Observation Report: Infants And Toddlers In Montessori School

My observations took place at Forever Kids Montessori School that is located in Lima, Peru. It was a great experience to be able to meet the teachers and children in this wonderful school. This school is conveniently located in a suburban area, majority of parents live within three miles of the school. The school operates from March to December, the days and hours are Monday-Friday from 8:30 A.M.-6:00 P.M. and is closed during holidays. The cost for this type of program start at $300 and can go up to $1300 depending on the extra services needed. Most of the teachers I was able to speak with at the school seem to be very happy and have been there for a minimum of four years. Activities include numerous things depending on the time of day. In the morning, as children arrive, they walk up to an apple shape board and find their names to place them on the apple to show they are present. Shortly after the do a circle time to greet the children and take advantage of this time to speak to the other teacher and assistants about the the plans for the day and week.

During the day, the teachers give lessons individually based on the skill level each child, which is what makes the academics Montessori related. The afternoons consist of lunch, monitored nap time (depending on age), more work cycle separated by Pre-kindergarten & Kindergarten, snack, and physical play which mostly takes place outside.

Parents can visit at any time and there are no expectations for parent participation. Field trips are very voluntary, and parents are not required to attend them at all, though mostly choose to come or send their secondary caregiver. There are parent teacher meetings three times a year, at the begining of the program, towards the middle, and before graduation. Parents are required to attend on behalf of their child/children.

The quality of child care stands out in this school. Caregivers are always happy, warm and friendly and ready to jump and assist children with anything they could need. A perfect example that i got to see was when a Micaela got very upset after Pedro took the toy she was playing with during circle time. Ms. Paula, without hesitation turned the situation around by directing Micaela towards the toy bin and picking out another toy. Using a distraction method, Micaela forgot what she was crying about and started playing with a stuffed animal. The teachers are very sweet and soothing but also have a firm attitude to be able to maintain a blanced learning environment.

For the evaluations, the teachers had the students do things – such as somethin the children are very skilled at and something that could use more work, like as sensorial work with blocks. I was also able to observe a child struggling as we was trying to seperate his building blocks, Mrs. Ramirez noticed his struggle and knealed next to him and told him what the best way to get those stuck blocks was to let them to seperate.

All staff are First Aid and CPR certified and are also required to be immunized. The playgrounds are inspected monthly and provisions are made for the safety of the children. The Director checks the playground at least three times a week to make sure there are no holes or cracks in any of the children’s play structures. If there is, the structure is removed or fixed immediately and replaced with something. Teachers are always in ratio in according to the number of children and no matter where a child goes they are always supervised. Around the center is fenced and gated so there is no place that the children can run free.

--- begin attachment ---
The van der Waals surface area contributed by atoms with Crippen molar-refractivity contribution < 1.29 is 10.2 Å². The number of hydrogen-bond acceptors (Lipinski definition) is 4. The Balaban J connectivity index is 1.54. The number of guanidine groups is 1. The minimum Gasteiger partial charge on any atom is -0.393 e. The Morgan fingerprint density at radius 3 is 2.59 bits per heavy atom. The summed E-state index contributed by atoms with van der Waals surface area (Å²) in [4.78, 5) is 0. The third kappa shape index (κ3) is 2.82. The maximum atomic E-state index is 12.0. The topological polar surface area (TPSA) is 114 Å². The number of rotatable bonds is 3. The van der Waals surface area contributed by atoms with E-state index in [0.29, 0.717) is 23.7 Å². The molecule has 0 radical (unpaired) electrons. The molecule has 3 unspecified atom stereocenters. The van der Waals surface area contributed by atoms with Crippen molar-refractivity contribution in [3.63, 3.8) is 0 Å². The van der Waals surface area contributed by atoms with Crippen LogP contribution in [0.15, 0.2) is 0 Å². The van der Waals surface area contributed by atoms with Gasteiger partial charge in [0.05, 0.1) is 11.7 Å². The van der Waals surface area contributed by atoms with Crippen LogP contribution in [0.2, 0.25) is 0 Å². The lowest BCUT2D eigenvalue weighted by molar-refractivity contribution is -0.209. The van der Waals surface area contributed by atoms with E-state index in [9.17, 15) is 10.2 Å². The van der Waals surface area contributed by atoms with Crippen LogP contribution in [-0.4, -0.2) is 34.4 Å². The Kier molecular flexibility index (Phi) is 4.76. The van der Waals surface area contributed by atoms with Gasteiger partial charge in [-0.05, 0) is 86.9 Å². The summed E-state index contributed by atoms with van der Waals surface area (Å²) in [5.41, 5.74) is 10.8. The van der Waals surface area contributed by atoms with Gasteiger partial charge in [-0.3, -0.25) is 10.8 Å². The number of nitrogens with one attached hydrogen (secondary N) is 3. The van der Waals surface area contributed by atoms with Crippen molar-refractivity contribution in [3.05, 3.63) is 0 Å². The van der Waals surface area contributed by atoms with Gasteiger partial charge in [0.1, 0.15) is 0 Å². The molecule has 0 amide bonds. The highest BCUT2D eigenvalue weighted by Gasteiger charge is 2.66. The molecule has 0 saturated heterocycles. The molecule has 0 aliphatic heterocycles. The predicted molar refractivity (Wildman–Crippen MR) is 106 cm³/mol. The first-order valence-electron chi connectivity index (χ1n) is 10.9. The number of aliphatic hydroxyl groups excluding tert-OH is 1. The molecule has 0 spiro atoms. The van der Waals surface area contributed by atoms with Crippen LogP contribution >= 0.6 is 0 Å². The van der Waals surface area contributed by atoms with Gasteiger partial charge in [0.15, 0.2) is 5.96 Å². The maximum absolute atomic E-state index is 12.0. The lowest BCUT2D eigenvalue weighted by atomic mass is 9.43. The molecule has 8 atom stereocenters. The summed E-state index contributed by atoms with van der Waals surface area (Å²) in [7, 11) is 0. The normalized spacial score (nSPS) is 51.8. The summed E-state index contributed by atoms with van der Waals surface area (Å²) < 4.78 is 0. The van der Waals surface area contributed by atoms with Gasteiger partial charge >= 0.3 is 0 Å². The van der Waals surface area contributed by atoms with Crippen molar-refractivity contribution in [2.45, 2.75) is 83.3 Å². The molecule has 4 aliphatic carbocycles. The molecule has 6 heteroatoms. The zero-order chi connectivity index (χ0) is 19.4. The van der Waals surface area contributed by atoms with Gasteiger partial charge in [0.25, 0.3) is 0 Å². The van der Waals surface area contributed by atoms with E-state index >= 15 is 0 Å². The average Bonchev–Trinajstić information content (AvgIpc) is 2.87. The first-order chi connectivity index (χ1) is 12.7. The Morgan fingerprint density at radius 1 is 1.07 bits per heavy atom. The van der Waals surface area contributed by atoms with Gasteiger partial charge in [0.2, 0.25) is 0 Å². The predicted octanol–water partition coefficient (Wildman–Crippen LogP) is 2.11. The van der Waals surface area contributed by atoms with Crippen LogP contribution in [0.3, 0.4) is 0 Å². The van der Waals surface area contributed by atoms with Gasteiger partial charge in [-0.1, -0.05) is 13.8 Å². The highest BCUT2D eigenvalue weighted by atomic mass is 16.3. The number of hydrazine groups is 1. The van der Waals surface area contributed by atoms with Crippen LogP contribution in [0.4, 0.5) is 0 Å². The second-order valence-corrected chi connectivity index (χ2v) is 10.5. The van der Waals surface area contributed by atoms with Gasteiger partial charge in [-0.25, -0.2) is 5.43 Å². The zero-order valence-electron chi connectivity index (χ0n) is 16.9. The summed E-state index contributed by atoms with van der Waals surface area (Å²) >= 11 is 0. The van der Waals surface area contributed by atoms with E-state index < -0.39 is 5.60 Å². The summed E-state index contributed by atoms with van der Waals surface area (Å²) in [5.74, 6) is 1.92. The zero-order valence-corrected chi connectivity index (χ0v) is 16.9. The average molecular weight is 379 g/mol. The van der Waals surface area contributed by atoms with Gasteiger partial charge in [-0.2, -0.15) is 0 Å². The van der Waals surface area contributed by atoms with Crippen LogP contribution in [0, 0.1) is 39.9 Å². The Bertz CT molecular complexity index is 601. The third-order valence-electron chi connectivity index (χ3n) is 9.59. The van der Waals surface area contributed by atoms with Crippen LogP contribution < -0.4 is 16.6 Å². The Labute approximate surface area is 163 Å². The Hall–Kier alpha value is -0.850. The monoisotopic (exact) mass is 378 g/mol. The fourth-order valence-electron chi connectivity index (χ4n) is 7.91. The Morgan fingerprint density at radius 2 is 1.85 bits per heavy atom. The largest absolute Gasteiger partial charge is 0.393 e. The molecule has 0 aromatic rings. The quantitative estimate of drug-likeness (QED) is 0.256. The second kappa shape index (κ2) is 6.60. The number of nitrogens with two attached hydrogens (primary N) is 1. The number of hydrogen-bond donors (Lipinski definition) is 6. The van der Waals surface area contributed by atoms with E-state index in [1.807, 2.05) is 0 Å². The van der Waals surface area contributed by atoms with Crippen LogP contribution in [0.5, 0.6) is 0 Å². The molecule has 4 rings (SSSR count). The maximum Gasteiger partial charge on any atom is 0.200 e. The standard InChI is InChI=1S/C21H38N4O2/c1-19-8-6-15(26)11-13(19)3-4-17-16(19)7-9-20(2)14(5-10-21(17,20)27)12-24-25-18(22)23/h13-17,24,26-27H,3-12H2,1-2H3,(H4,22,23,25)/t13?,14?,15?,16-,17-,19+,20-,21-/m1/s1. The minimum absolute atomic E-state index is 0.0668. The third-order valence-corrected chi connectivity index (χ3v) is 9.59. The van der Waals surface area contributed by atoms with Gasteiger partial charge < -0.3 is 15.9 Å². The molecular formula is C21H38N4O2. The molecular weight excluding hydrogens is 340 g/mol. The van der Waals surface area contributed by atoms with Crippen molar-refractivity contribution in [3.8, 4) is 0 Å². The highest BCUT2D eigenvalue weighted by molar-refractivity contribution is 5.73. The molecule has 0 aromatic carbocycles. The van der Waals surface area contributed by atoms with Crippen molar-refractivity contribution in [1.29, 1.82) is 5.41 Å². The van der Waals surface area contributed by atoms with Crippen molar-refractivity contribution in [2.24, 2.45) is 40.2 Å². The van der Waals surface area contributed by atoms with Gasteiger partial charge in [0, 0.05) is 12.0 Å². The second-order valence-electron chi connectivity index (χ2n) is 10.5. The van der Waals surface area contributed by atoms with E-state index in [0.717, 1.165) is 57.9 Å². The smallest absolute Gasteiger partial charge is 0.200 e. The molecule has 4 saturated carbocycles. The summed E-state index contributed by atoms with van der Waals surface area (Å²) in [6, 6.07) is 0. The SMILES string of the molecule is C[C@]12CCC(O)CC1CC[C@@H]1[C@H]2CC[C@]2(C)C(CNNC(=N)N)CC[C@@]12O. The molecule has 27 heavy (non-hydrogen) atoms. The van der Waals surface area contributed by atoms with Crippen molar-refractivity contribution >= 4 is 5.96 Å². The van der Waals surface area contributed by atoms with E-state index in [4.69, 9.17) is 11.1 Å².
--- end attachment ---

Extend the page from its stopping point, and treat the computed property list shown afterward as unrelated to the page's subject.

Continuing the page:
During my observation period I had the time to witness the State Licensing come through the school and observe everything. The center passed the licensing and everything was in tip top shape. I observed all classes and while all the teachers displayed good handwashing techniques, I was most impressed with the toddlers. The toddlers learned how to get up on the sink (using a stool) by themselves and wash their hands to get ready for snack or lunch. Their diaper changing station was very clean with sanitizers and sprays within an arm reach to clean the station. All sanitizers are not in reach of children and are kept up high.

The environment is overall very neat and kept clean. Teachers have children help clean up their work and messes often, so they learn to clean up after themselves. All classrooms have heat and air condition and can be adjusted manually. The center was very big and had enough extra space for the children. The normal number of children in a room was around twenty-nine with three teachers although, this number changes to less children with a lower age group such as 1-2 year old’s but still have the same amount of teachers. Every child had adequate space and their own person space known as a cubby. What I enjoyed most about this center was, the classrooms all had something known as a ‘Peace Corner.’ This is where children can go and be alone (while a teacher is in the room) and find their peace by reading a book, writing, or simply gazing at the fish tank.

During my time, I observed a child who was not making very good decisions with friends. This child separated himself from his friends and went into the peace corner with a book to find his peace and not get in anymore trouble. The classrooms had very strict but normal rules for the children to follow, one of them being to sit on the circle line quietly and patiently. Normal rules meaning to be quiet when in the line or when someone else is talking, using your words with friends instead of crying, and being honest with everyone. The children did this very well and waited for their turn with whatever the teacher was doing.